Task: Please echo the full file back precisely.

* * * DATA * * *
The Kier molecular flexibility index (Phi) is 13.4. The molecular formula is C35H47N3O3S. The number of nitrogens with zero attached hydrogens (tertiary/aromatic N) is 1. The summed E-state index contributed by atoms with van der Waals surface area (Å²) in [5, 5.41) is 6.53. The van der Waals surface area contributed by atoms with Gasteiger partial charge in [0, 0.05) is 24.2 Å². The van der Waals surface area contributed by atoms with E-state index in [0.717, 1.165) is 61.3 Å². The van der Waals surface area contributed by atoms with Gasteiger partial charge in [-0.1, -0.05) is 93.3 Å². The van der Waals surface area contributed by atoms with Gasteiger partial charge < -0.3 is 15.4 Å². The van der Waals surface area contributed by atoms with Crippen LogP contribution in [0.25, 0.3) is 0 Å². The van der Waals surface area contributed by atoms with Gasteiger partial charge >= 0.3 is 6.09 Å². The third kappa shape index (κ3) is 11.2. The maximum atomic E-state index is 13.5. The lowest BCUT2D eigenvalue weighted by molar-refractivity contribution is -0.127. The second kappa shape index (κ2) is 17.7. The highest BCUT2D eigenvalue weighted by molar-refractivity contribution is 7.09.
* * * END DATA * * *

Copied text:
The Kier molecular flexibility index (Phi) is 13.4. The molecular formula is C35H47N3O3S. The number of nitrogens with zero attached hydrogens (tertiary/aromatic N) is 1. The summed E-state index contributed by atoms with van der Waals surface area (Å²) in [5, 5.41) is 6.53. The van der Waals surface area contributed by atoms with Gasteiger partial charge in [0, 0.05) is 24.2 Å². The van der Waals surface area contributed by atoms with E-state index in [0.717, 1.165) is 61.3 Å². The van der Waals surface area contributed by atoms with Gasteiger partial charge in [-0.1, -0.05) is 93.3 Å². The van der Waals surface area contributed by atoms with Gasteiger partial charge < -0.3 is 15.4 Å². The van der Waals surface area contributed by atoms with Crippen LogP contribution in [0.25, 0.3) is 0 Å². The van der Waals surface area contributed by atoms with Gasteiger partial charge >= 0.3 is 6.09 Å². The third kappa shape index (κ3) is 11.2. The maximum atomic E-state index is 13.5. The lowest BCUT2D eigenvalue weighted by molar-refractivity contribution is -0.127. The second kappa shape index (κ2) is 17.7. The highest BCUT2D eigenvalue weighted by molar-refractivity contribution is 7.09.